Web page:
"Moon Shine" was supported by a post-graduate fellowship by the Riverview Foundation of Chattanooga, Tennessee, in partnership with Duke University's Center for Documentary Studies, the Friends of the Cumberland Trail, and Cumberland Trail State Park's Music Heritage Project. Acquired as part of the Archive of Documentary Arts at Duke University.
The collection is arranged into two photographic bodies of work, Después del dia and Moon Shine. Después del dia is further subdivided into exhibit prints and master prints.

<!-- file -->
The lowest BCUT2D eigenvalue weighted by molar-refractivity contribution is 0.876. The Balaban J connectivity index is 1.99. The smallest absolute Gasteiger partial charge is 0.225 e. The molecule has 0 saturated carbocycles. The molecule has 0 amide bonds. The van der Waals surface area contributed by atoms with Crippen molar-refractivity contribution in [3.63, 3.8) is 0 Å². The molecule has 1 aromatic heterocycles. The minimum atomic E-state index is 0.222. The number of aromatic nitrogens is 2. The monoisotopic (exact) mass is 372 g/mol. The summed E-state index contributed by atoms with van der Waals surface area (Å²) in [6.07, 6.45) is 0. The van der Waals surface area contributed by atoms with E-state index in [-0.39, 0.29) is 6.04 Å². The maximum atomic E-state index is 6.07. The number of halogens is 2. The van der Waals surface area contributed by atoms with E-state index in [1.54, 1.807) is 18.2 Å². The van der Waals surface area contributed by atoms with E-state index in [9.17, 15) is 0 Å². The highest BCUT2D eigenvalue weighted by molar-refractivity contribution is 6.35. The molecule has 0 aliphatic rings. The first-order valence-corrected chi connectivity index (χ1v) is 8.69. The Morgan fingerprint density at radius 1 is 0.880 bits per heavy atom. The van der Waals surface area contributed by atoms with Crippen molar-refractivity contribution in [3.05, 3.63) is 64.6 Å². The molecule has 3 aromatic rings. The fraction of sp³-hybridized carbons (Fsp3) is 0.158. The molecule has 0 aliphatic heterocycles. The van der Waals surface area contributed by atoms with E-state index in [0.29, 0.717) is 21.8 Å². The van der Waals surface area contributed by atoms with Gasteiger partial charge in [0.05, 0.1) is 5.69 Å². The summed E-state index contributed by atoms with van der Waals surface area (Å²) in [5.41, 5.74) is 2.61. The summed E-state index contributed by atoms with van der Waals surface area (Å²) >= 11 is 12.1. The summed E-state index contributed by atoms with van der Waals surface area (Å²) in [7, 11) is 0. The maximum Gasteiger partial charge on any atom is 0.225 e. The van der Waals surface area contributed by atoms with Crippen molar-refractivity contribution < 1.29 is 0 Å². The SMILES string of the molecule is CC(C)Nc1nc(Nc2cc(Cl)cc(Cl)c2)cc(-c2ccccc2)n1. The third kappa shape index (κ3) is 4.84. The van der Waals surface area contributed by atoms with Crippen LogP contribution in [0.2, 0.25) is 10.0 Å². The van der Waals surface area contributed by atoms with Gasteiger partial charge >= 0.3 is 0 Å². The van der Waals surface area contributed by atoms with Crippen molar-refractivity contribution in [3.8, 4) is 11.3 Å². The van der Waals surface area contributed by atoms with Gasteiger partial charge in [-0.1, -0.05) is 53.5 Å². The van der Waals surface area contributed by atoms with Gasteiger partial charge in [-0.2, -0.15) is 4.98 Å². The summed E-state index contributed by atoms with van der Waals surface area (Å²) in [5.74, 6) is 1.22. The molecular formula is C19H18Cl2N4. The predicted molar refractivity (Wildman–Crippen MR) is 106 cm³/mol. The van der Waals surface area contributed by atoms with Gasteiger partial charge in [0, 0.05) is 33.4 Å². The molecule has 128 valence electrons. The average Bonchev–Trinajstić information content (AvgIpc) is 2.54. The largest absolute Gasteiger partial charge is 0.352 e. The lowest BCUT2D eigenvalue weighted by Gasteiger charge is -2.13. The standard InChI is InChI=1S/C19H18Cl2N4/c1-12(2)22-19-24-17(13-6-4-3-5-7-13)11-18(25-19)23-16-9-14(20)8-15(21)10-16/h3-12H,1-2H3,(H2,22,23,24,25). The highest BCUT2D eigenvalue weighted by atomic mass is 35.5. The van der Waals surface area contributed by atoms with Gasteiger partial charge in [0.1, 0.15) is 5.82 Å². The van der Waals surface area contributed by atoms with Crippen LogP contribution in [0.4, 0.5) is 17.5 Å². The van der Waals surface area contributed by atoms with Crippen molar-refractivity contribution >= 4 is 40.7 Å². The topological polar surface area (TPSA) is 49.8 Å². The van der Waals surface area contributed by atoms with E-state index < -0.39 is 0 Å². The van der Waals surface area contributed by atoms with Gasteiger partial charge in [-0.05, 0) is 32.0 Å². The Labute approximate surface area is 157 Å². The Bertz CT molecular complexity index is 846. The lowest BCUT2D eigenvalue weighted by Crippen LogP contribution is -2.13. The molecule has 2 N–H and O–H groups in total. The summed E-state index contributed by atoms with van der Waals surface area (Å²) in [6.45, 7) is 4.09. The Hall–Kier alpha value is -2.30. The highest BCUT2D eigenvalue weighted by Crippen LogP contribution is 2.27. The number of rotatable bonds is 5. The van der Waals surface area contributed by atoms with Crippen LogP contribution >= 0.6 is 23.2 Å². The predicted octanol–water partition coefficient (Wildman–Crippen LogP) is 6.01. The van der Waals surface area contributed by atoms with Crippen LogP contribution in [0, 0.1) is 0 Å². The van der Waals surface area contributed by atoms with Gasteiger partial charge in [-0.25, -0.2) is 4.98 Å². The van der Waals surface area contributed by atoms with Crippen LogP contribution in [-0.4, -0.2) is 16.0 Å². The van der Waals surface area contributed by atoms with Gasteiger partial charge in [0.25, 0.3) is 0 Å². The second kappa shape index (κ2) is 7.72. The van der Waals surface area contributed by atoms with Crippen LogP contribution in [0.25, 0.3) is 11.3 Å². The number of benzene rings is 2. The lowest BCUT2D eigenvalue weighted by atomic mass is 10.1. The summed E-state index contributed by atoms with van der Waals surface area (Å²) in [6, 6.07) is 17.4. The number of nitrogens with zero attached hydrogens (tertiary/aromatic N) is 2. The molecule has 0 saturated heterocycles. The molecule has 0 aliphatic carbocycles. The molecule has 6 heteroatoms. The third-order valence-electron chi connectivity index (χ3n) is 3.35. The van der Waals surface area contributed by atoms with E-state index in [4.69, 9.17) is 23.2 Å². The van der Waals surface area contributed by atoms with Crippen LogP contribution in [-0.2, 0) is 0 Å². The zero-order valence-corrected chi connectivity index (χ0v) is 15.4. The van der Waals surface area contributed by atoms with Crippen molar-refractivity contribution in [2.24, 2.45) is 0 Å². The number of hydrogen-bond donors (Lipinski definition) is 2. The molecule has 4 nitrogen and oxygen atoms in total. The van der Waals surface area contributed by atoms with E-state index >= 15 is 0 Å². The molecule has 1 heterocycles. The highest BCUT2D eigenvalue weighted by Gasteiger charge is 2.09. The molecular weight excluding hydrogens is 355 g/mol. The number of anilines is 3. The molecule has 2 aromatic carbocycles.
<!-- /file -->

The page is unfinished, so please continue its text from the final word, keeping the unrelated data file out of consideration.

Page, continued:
Access to the Collection
Collection is open for research.
Use & Permissions
The "Después del dia" project participant consent forms stipulate that individual names of participants may not be published.
The copyright interests in this collection have not been transferred to Duke University. For more information, consult the copyright section of the Regulations and Procedures of the David M. Rubenstein Rare Book & Manuscript Library.
How to Cite
[Identification of item], Rachel Boillot photographs, David M. Rubenstein Rare Book & Manuscript Library, Duke University.
"Moon Shine," formerly known as "Silent Ballad," comprises 62 images taken by Rachel Boillot of old-time musicians and their families living in or near the Cumberland mountains of Tennessee.